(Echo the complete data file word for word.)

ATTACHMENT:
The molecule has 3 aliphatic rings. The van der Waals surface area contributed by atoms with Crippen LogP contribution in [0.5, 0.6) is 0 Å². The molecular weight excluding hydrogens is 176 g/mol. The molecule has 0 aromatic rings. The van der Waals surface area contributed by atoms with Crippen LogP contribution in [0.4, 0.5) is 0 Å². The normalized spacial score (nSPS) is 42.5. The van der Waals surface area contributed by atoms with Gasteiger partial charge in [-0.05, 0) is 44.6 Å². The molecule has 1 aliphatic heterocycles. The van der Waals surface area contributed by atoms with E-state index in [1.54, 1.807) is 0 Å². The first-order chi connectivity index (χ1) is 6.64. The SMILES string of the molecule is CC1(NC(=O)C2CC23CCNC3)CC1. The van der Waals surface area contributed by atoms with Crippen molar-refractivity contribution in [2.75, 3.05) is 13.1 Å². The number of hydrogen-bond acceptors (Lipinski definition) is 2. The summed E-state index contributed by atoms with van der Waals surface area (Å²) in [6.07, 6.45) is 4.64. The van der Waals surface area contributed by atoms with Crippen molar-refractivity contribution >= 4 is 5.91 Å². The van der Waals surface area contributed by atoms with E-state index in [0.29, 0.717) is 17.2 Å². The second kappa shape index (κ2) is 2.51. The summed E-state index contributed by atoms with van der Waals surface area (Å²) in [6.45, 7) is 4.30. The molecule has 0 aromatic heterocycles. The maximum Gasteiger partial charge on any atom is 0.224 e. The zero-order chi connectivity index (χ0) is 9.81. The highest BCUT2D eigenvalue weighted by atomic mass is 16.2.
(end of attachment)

The molecule has 3 aliphatic rings. The van der Waals surface area contributed by atoms with Crippen LogP contribution in [0.5, 0.6) is 0 Å². The molecular weight excluding hydrogens is 176 g/mol. The molecule has 0 aromatic rings. The van der Waals surface area contributed by atoms with Crippen LogP contribution in [0.4, 0.5) is 0 Å². The normalized spacial score (nSPS) is 42.5. The van der Waals surface area contributed by atoms with Gasteiger partial charge in [-0.05, 0) is 44.6 Å². The molecule has 1 aliphatic heterocycles. The van der Waals surface area contributed by atoms with E-state index in [1.54, 1.807) is 0 Å². The first-order chi connectivity index (χ1) is 6.64. The SMILES string of the molecule is CC1(NC(=O)C2CC23CCNC3)CC1. The van der Waals surface area contributed by atoms with Crippen molar-refractivity contribution in [2.75, 3.05) is 13.1 Å². The number of hydrogen-bond acceptors (Lipinski definition) is 2. The summed E-state index contributed by atoms with van der Waals surface area (Å²) in [6.07, 6.45) is 4.64. The van der Waals surface area contributed by atoms with Crippen molar-refractivity contribution >= 4 is 5.91 Å². The van der Waals surface area contributed by atoms with E-state index in [0.29, 0.717) is 17.2 Å². The second kappa shape index (κ2) is 2.51. The summed E-state index contributed by atoms with van der Waals surface area (Å²) in [6.45, 7) is 4.30. The molecule has 0 aromatic heterocycles. The maximum Gasteiger partial charge on any atom is 0.224 e. The zero-order chi connectivity index (χ0) is 9.81. The highest BCUT2D eigenvalue weighted by atomic mass is 16.2.